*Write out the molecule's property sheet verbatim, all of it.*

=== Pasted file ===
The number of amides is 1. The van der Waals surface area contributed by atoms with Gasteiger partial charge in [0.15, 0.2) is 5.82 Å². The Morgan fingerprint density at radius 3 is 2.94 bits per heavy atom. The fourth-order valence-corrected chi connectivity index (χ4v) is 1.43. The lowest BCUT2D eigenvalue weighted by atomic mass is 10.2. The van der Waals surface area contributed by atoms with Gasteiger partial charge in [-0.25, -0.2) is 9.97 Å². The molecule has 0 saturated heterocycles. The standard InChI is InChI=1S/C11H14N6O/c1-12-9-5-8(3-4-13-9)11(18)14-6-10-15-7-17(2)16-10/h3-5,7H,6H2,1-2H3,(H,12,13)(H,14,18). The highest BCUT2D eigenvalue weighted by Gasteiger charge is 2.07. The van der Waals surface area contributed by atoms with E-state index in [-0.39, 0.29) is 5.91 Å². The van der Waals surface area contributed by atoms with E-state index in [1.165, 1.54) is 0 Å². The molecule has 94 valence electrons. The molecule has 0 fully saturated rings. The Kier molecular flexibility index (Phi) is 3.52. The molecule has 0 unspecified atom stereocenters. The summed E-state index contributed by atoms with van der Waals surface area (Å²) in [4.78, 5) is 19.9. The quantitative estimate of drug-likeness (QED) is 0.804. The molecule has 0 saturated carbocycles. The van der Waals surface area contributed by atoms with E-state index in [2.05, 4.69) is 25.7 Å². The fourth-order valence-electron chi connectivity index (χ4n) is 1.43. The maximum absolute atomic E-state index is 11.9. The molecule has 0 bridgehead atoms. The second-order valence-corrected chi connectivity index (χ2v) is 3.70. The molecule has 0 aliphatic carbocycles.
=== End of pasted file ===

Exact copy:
The number of amides is 1. The van der Waals surface area contributed by atoms with Gasteiger partial charge in [0.15, 0.2) is 5.82 Å². The Morgan fingerprint density at radius 3 is 2.94 bits per heavy atom. The fourth-order valence-corrected chi connectivity index (χ4v) is 1.43. The lowest BCUT2D eigenvalue weighted by atomic mass is 10.2. The van der Waals surface area contributed by atoms with Gasteiger partial charge in [-0.25, -0.2) is 9.97 Å². The molecule has 0 saturated heterocycles. The standard InChI is InChI=1S/C11H14N6O/c1-12-9-5-8(3-4-13-9)11(18)14-6-10-15-7-17(2)16-10/h3-5,7H,6H2,1-2H3,(H,12,13)(H,14,18). The highest BCUT2D eigenvalue weighted by Gasteiger charge is 2.07. The van der Waals surface area contributed by atoms with E-state index in [-0.39, 0.29) is 5.91 Å². The van der Waals surface area contributed by atoms with E-state index in [1.165, 1.54) is 0 Å². The molecule has 94 valence electrons. The molecule has 0 fully saturated rings. The Kier molecular flexibility index (Phi) is 3.52. The molecule has 0 unspecified atom stereocenters. The summed E-state index contributed by atoms with van der Waals surface area (Å²) in [4.78, 5) is 19.9. The quantitative estimate of drug-likeness (QED) is 0.804. The molecule has 0 saturated carbocycles. The van der Waals surface area contributed by atoms with E-state index in [2.05, 4.69) is 25.7 Å². The fourth-order valence-electron chi connectivity index (χ4n) is 1.43. The maximum absolute atomic E-state index is 11.9. The molecule has 0 bridgehead atoms. The second-order valence-corrected chi connectivity index (χ2v) is 3.70. The molecule has 0 aliphatic carbocycles.